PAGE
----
2013 record: 10-4 overall, 6-3 in ACC (1st in Coastal division)
2013 postseason: Chick-fil-A Bowl vs. Texas A&M (52-48 loss)
2013 final AP/coaches’ ranking: No. 23/No. 22
Head coach: David Cutcliffe (75-73 overall; 3144 in 6 years at Duke)
Offensive coordinator: Scottie Montgomery (First season as offensive coordinator)
2013 offensive rankings: 54th rushing offense (178 ypg); 50th passing offense (248.1 ypg); 47th total offense (426.1 ypg); 40th scoring offense (32.8 ppg)
Returning offensive starters: 8
Defensive coordinator: Jim Knowles (6th season as defensive coordinator)
2013 defensive rankings: 76th rushing defense (174.14 ypg); 84th passing defense (243.9 ypg); 83rd total defense (418.0 ypg); 64th scoring defense (26.6 ppg)
Returning defensive starters: 6
Location: Durham, North Carolina
Stadium: Wallace Wade Stadium (33,941; Grass)
Last conference title: 1989 (shared with Virginia)
Duke returns a good number of starters from last season, including star wide receiver Jamison Crowder and tight end Braxton Deaver. The two should make for a strong 1-2 punch in the passing game with Anthony Boone taking on full-time responsibilities this fall. Boone brings a good amount of experience to the position and should feel comfortable despite a change in offensive coordinator. Dukes defense returns three starters in the secondary, a position that was ready to rise to the occasion in 2013. Duke also plays n a division that sees nobody ready to step up and grab firm control of the division race, something the program benefitted from at least in part last fall. Duke may not have the overall skill that others may have, but the ability to play together may be unrivaled in the ACC Coastal Division and that has to count for something at some point.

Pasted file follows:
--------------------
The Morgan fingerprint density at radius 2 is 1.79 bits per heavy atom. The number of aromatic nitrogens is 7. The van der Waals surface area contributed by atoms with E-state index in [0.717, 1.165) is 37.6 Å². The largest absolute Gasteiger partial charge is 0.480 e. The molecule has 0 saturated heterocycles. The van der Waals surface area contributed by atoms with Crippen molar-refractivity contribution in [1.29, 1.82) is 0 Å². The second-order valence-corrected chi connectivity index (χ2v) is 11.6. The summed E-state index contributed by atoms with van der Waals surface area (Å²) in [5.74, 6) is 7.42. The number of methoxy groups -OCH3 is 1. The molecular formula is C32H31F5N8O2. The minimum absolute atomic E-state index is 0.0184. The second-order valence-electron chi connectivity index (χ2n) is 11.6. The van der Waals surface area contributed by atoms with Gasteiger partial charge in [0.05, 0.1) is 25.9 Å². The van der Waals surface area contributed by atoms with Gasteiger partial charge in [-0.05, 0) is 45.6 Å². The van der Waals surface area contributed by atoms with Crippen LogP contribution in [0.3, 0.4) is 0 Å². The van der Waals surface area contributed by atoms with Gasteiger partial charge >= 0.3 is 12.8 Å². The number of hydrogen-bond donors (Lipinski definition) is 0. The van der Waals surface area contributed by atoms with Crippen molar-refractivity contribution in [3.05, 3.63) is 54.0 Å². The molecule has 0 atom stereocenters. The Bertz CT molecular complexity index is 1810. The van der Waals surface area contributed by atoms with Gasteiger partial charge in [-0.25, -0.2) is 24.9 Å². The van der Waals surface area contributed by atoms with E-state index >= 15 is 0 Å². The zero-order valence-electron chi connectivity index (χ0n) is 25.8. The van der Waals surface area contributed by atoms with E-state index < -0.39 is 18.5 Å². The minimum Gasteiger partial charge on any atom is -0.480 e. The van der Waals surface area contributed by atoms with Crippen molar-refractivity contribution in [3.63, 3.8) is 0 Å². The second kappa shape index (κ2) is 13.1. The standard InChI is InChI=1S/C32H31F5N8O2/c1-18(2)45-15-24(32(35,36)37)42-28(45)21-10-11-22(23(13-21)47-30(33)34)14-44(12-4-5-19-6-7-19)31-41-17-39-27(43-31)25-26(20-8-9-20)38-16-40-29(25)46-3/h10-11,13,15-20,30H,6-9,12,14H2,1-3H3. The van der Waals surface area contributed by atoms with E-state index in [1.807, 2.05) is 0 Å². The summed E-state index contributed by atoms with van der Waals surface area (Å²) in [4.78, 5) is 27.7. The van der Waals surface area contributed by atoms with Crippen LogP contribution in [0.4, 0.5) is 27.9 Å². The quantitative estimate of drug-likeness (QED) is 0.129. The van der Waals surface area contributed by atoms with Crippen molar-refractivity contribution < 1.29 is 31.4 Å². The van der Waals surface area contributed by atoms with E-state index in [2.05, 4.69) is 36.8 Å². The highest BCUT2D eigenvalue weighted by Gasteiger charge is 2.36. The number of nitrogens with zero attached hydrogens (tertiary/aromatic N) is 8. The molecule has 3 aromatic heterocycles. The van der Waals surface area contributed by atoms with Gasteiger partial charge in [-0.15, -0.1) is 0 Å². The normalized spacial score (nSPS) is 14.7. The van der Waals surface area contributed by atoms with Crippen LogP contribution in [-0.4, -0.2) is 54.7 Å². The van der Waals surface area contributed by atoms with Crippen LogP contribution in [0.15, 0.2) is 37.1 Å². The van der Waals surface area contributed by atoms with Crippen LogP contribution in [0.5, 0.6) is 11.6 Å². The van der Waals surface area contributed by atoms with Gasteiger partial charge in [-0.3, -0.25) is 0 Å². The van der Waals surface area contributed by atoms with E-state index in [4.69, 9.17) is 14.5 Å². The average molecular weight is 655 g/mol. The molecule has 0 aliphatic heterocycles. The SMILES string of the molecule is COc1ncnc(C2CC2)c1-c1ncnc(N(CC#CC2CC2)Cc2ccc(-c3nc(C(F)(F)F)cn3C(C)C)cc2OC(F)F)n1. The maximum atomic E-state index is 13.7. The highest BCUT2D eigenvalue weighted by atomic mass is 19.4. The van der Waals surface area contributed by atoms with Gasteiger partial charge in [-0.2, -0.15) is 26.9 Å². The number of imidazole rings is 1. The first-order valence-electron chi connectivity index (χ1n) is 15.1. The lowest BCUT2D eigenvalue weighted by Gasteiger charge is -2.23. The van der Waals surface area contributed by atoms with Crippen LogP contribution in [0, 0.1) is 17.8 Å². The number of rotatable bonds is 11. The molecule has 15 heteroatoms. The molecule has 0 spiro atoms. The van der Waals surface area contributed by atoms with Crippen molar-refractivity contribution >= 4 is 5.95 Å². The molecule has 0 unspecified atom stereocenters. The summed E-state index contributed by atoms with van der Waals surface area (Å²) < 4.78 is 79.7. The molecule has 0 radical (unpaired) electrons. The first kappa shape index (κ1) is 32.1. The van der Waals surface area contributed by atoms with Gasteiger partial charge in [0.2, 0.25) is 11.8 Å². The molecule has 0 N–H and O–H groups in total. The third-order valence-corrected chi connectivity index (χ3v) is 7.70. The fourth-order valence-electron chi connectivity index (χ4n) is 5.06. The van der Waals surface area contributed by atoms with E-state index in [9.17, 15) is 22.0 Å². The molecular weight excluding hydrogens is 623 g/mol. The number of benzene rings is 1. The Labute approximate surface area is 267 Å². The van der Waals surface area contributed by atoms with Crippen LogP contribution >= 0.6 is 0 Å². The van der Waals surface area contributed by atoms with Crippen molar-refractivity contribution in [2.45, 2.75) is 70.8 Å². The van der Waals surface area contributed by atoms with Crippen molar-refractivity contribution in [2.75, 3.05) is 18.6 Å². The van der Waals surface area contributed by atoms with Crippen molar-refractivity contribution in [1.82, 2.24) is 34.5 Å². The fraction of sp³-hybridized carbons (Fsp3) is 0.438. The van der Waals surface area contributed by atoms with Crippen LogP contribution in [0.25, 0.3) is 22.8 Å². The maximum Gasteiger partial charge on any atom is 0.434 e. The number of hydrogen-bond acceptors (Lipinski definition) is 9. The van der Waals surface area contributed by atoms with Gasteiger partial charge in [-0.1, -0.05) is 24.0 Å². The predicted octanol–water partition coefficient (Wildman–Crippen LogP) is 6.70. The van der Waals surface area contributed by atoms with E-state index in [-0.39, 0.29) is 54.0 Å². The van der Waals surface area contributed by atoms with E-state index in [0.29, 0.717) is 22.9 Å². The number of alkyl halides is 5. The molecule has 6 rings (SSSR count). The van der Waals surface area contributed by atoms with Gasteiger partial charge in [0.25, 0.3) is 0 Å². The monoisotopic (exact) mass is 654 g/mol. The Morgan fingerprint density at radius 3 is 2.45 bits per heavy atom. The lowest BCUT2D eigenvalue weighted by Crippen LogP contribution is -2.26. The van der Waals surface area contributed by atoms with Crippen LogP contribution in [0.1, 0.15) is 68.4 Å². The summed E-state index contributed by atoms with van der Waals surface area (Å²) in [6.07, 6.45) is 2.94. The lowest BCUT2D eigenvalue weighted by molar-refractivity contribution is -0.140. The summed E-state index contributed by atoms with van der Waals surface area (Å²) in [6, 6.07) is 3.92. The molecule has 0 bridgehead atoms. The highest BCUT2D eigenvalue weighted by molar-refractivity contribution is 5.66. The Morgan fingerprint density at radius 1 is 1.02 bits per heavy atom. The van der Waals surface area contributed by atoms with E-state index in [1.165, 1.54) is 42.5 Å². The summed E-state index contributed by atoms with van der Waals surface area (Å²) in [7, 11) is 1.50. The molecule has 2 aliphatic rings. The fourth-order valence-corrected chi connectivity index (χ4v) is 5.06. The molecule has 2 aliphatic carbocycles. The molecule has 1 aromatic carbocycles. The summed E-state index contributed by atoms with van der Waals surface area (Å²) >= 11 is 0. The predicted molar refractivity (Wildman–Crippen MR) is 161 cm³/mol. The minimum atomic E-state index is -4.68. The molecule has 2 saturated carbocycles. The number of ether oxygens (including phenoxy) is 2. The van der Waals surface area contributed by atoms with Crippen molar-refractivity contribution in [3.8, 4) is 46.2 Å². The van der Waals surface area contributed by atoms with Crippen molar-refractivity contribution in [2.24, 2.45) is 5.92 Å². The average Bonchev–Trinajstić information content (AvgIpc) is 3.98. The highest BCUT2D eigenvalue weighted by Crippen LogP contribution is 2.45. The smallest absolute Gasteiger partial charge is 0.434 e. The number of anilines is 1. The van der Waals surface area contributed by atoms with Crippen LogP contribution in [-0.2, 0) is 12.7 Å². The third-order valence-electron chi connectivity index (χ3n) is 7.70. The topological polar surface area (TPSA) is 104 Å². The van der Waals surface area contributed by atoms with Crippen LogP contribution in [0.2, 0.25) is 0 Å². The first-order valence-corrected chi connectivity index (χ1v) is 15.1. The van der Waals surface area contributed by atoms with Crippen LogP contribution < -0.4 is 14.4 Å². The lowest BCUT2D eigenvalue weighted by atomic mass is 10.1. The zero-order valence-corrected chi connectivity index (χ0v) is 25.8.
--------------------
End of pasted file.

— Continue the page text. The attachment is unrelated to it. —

Duke’s defensive line was not particularly great in 2013 and now must replace three starters on the line. The line will see Jordan DeWalt-Ondijo move into a more prominent role after leading the Blue Devils in sacks in 013, but Duke needs to find a way to slow down opposing offenses capable of running the football to take the pressure off the secondary. Duke allowed a little more than four yards per play in the ACC Championship Game against Florida State and then allowed Texas A&M to storm back with some big plays in the Chick-fil-A Bowl. The holes of the defense have been exposed, giving the Blue Devils something to work on in 2014 before taking whatever the next step is for the program.
How much of Duke’s success the past couple of seasons has been based on the work being done in Durham and how much has been influenced by the sputtering of the rest fo the ACC Coastal? In 2014, will Duke prove worthy of division champion favorite status or will Duke start to fall back in the wide open division as North Carolina, Miami or Virginia Tech potentially start to work back up the division?
MAKE-OR-BREAK GAME: at Miami
Duke will get an early chance to set themselves apart from the rest of the ACC Coastal Division when they travel to Miami for a late-September contest, the first in ACC play for Duke. When they arrive in Miami Duke could (should) be 4-0 and already sniffing another bowl berth before flipping over to October. The contest against Miami could prove pivotal in the Coastal race so if Duke can slow down Duke Johnson‘s running and force any mistakes by a questionable quarterback situation, Duke could return home with a 5-0 record and feeling very good heading into a light and easy October with a pair of bye weeks to work with.
HEISMAN HOPEFUL: Wide receiver Jamison Crowder
Without much doubt, Duke wide receiver Jamison Crowder is the most outstanding offensive player on the Blue Devils roster. Last season Crowder was second in the ACC in receiving with 1,360 yards (trailing only Clemson’s Sammy Watkins, who was pretty good too). Crowder will continue to be the go-to receiver for Duke and he will pile up the yardage along the way, proving why he was voted a preseason All-ACC receiver.
(Click HERE for the CFT 2014 Preseason Preview Repository)
The Michigan Wolverines may have their new starting quarterback. Shea Patterson, after a drawn-out battle for eligibility this season, will be eligible to play for the Wolverines this fall. According to a report from The Detroit News, Patterson has been granted a transfer waiver from the NCAA after the NCAA, Michigan and Ole Miss came to terms on an agreement to allow for Patterson to become eligible.
From The Detroit News report;
An agreement has been reached among the NCAA, Michigan and Ole Miss, according to the source, and with the completion of some paperwork, Patterson will be eligible to play this fall.
The source requested anonymity because an official announcement has not been made, but that announcement is expected soon.
A Michigan official said Thursday night the athletic department has “no new information on a final decision from the NCAA.”